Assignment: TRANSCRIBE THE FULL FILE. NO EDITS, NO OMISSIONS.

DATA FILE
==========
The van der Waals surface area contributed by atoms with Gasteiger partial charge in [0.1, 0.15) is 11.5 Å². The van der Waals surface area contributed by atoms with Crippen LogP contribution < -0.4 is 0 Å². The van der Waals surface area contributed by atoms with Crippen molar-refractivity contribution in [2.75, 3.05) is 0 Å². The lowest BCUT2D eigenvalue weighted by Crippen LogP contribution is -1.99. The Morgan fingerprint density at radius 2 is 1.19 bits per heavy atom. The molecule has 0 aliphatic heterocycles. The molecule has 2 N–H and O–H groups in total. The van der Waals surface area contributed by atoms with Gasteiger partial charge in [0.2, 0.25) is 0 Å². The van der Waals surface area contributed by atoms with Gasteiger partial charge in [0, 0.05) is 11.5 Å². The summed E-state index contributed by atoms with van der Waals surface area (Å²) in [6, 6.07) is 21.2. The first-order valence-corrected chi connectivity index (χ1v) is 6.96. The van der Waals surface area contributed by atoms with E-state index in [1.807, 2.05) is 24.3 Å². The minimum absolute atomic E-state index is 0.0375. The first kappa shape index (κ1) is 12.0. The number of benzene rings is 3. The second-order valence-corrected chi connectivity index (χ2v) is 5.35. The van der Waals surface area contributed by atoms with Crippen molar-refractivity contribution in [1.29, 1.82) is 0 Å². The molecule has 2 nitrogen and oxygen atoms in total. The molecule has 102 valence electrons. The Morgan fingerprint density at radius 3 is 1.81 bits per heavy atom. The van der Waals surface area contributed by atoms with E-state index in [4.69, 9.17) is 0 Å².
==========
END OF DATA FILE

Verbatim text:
The van der Waals surface area contributed by atoms with Gasteiger partial charge in [0.1, 0.15) is 11.5 Å². The van der Waals surface area contributed by atoms with Crippen LogP contribution < -0.4 is 0 Å². The van der Waals surface area contributed by atoms with Crippen molar-refractivity contribution in [2.75, 3.05) is 0 Å². The lowest BCUT2D eigenvalue weighted by Crippen LogP contribution is -1.99. The Morgan fingerprint density at radius 2 is 1.19 bits per heavy atom. The molecule has 0 aliphatic heterocycles. The molecule has 2 N–H and O–H groups in total. The van der Waals surface area contributed by atoms with Gasteiger partial charge in [0.2, 0.25) is 0 Å². The van der Waals surface area contributed by atoms with Gasteiger partial charge in [0, 0.05) is 11.5 Å². The summed E-state index contributed by atoms with van der Waals surface area (Å²) in [6, 6.07) is 21.2. The first-order valence-corrected chi connectivity index (χ1v) is 6.96. The van der Waals surface area contributed by atoms with E-state index in [1.807, 2.05) is 24.3 Å². The minimum absolute atomic E-state index is 0.0375. The first kappa shape index (κ1) is 12.0. The number of benzene rings is 3. The second-order valence-corrected chi connectivity index (χ2v) is 5.35. The van der Waals surface area contributed by atoms with Crippen molar-refractivity contribution in [1.29, 1.82) is 0 Å². The molecule has 2 nitrogen and oxygen atoms in total. The molecule has 102 valence electrons. The Morgan fingerprint density at radius 3 is 1.81 bits per heavy atom. The van der Waals surface area contributed by atoms with E-state index in [4.69, 9.17) is 0 Å².